We get a lot of questions about wheel choices. This should hopefully clear up some of the confusion people have, especially when dealing with IFS lifts. The backspace and rim width are the two critical items when selecting a wheel to go with an aftermarket lift. The backspacing will determine the clearance to the steering knuckle. This is very important, because too much backspacing will put the rim in contact with suspension components, and will vary by the rim sizeOften times the factory rim will go back on after a kit is installed, but only with a stock tire. You can see how much a tire overhangs the rim (tire bulge), this gets a lot worse when you go up to a 35 x 12.50 tire. The factory width tire on most of trucks is 275mm, which translates to 10.8 inches wide. Adding a 12.50 tire would decrease the clearance by almost 1 inch, and this is enough to make that combination not work. This is why we specify a certain width wheel (to eliminate some of the tire bulge) and a certain backspacing (to guarantee clearance to steering components).
Too little backspacing will put the wheel outside of the wheel well really far. This is great for suspension component clearance, but really bad for fender clearances. When the tire sticks out it is likely to rub on the bumper and backside of the front fender while the wheel is turned. Sometimes some creative trimming will fix this problem, but most people do not like to trim excessively on brand new trucks. The other problem with a wheel that sticks out really far is it increases tire scrub. This can cause issues with traction control systems as well as increase the wear on factory components.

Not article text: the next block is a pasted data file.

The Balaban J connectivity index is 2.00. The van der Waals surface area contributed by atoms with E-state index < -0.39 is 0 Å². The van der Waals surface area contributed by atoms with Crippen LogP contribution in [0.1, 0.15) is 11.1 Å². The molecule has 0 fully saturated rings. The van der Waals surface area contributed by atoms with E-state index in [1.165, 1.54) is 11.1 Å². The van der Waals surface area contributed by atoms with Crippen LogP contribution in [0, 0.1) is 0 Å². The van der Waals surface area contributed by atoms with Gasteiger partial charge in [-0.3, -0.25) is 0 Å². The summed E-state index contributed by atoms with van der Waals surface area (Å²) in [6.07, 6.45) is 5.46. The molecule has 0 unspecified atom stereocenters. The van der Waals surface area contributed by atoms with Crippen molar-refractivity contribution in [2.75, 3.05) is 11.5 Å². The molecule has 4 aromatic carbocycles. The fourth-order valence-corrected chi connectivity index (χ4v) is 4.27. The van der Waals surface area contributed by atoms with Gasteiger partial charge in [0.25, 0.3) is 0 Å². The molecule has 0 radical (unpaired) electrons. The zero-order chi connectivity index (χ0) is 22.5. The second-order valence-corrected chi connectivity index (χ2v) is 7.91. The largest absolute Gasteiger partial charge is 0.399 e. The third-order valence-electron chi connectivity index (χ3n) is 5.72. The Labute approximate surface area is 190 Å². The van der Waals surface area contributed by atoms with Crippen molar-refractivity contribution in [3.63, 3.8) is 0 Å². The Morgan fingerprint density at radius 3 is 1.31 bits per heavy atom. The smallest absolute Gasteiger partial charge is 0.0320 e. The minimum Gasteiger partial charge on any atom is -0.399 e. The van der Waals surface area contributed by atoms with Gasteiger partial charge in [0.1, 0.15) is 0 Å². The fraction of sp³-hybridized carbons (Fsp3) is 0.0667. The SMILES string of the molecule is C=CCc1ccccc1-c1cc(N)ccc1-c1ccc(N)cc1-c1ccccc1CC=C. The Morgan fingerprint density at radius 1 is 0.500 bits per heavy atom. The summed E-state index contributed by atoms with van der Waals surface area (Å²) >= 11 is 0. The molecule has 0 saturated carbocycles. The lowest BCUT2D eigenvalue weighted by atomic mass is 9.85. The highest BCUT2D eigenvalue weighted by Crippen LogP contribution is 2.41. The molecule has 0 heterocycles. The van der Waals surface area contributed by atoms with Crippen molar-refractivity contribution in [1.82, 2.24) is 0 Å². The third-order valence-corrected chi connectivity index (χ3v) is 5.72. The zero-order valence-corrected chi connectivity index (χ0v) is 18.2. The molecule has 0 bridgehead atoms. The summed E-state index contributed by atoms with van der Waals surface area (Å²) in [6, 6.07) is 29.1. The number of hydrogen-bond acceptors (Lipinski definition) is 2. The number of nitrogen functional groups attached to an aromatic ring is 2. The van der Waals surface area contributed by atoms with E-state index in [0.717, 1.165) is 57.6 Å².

If you are in love with a certain wheel, contact us with the specifications, check with us before you order them. We can let you know if you will have possible interference issues. Don’t be too upset when we say that you should think about a different rim. We have test fit lots of different rims and our listings represent the best specifications for getting the biggest tire on your truck.